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The Battle for East Cleveland

With bankruptcy looming (again) and merger talks heating up, a look at how East Cleveland arrived here and what might be next

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The board's central dispute, though, has been whether or not William Fambrough and his crony Devin Branch have rights to trusteeships. They were voted out of office by the Library Board on Jan. 7.

On Jan. 13, the school board, which appoints library board members, also gave them the boot. The school board held an informal hearing about Fambrough and Branch back in November; their dismissal was not a direct result of Marcus-Bey's termination.

Nonetheless, Fambrough and Branch continued to claim that no one has the authority to remove them: not the school board, not the library board itself, and not even County Prosecutor Timothy McGinty, who in October 2013 issued a written statement confirming that the school board, which appoints trustees, has the concomitant power to remove them.

In the interim, the school board has appointed Arlene Anderson, CEO of Minority Business Solutions, and Otis "O" Mays, a former East Cleveland city councilman convicted on multiple charges of indecent exposure, to fill the board's vacancies.

School board member Patricia Blochowiak diplomatically acknowledged to Scene that O. Mays has both strengths and weaknesses. She said that while his criminal past may be colorful, the more outrageous accusations against him are unsubstantiated.

For context, three sources independently confronted Scene about the school board's appointment of Mays.

Blochowiak wrote in an email that she sympathizes with much of Mays' bad press: His vocal defense of his nephew, the suspected serial killer Michael Madison, for instance, or his extensive financial problems. "Being in debt/delinquent on taxes is so common here that it's difficult to exclude someone on that basis," wrote Blochowiak, of the decision to appoint Mays.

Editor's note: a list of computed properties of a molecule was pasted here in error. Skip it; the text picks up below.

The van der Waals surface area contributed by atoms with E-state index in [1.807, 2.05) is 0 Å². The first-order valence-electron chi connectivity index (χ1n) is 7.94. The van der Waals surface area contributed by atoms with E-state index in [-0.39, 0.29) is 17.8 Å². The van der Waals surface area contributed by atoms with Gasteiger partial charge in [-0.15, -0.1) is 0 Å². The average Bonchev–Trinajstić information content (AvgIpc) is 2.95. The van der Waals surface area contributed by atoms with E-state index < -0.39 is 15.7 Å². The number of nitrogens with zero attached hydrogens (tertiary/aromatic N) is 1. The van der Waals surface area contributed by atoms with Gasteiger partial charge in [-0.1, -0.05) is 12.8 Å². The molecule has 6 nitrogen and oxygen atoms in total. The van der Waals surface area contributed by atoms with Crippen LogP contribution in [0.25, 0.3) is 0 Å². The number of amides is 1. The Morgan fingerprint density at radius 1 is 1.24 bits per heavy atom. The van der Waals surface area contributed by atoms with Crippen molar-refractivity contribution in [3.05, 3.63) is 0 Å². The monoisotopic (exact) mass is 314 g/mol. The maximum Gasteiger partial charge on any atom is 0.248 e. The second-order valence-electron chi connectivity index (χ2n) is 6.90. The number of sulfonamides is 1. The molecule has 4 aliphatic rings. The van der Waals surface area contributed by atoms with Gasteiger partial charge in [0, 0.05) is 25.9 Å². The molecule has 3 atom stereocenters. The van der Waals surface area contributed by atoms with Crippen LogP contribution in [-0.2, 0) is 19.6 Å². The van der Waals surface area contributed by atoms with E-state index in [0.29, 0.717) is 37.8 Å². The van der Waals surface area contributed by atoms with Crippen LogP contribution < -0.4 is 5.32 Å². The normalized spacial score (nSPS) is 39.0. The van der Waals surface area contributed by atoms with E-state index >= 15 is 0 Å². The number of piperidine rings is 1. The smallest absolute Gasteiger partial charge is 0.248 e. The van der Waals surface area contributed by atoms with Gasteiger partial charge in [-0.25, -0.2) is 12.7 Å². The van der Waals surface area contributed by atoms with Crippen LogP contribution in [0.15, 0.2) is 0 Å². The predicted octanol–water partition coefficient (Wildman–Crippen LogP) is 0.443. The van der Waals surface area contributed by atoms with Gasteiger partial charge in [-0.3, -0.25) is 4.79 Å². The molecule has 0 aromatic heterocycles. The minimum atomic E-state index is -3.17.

The school board also voted that Gerald Silvera, a Republican in East Cleveland who has been outspoken against Norton's spending, would fill the seat vacated by board member Ed Parker, who recently resigned.

Blochowiak said that there were only four applicants to immediately fill two positions, and that Mays brought legitimate knowledge to the table. He "always has something accurate to say about policy manuals, [the Ohio Revised Code], Robert's Rules [of Order], etc." wrote Blochowiak. "He has real strengths."

Long-serving library employees haven't been consulted during all this, but they said they feel caught up in what is basically a political quagmire. They said the library is operating fine and they hate that there's so much bickering among its leadership. One employee, who asked that her name not be used, said the school board should take a step back and get an entirely new board for the library ­ a clean slate.

That's not the worst idea.


The alternating support and dissent is similarly visible back at City Hall. People either love or hate what the mayor has been doing since first elected in 2009. During the annual State of the City hoopla on March 8, which was postponed twice, lots of people eagerly applauded nearly every word presented onstage at the library.

Norton joked his way through all sorts of personal shortcomings, lauding others for showing up to work on-time while he consistently arrived late (and left early, he added).

Rifts between the mayor's office and city council was dismissed as water under the bridge — "some of those who accused me of theft in office are here today" — but the toxic relationships aren't mended. They're still poisoning the daily functioning of the city's library and school boards, as well as every other official plane helmed by the local oligarchy.

The interesting thing about Norton's annual opportunity to sell the city is how well it worked. The first half of Norton's speech clung heavily to recent property sales in the city. Notably, he mentioned land near University Circle.